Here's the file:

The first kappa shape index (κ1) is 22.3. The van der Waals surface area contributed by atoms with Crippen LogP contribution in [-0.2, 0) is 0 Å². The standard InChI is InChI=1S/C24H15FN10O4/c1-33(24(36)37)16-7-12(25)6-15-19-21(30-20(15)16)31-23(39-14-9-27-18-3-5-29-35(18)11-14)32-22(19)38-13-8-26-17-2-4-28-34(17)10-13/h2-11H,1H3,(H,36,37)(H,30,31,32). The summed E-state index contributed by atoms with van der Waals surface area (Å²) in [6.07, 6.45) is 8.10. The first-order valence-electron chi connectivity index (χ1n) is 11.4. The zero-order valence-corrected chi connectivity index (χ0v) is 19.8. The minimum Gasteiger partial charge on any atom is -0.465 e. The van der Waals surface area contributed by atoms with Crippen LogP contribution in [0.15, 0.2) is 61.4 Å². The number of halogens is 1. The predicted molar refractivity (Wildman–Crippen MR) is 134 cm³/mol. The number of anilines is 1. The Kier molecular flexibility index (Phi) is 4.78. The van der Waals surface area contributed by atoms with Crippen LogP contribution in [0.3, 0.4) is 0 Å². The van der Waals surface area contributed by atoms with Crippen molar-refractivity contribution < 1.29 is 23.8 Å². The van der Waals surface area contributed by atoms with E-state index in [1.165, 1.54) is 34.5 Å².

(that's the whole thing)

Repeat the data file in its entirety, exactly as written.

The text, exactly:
The first kappa shape index (κ1) is 22.3. The van der Waals surface area contributed by atoms with Crippen LogP contribution in [-0.2, 0) is 0 Å². The standard InChI is InChI=1S/C24H15FN10O4/c1-33(24(36)37)16-7-12(25)6-15-19-21(30-20(15)16)31-23(39-14-9-27-18-3-5-29-35(18)11-14)32-22(19)38-13-8-26-17-2-4-28-34(17)10-13/h2-11H,1H3,(H,36,37)(H,30,31,32). The summed E-state index contributed by atoms with van der Waals surface area (Å²) in [6.07, 6.45) is 8.10. The first-order valence-electron chi connectivity index (χ1n) is 11.4. The zero-order valence-corrected chi connectivity index (χ0v) is 19.8. The minimum Gasteiger partial charge on any atom is -0.465 e. The van der Waals surface area contributed by atoms with Crippen LogP contribution in [0.15, 0.2) is 61.4 Å². The number of halogens is 1. The predicted molar refractivity (Wildman–Crippen MR) is 134 cm³/mol. The number of anilines is 1. The Kier molecular flexibility index (Phi) is 4.78. The van der Waals surface area contributed by atoms with Crippen LogP contribution in [0.3, 0.4) is 0 Å². The van der Waals surface area contributed by atoms with Crippen molar-refractivity contribution < 1.29 is 23.8 Å². The van der Waals surface area contributed by atoms with E-state index in [1.165, 1.54) is 34.5 Å².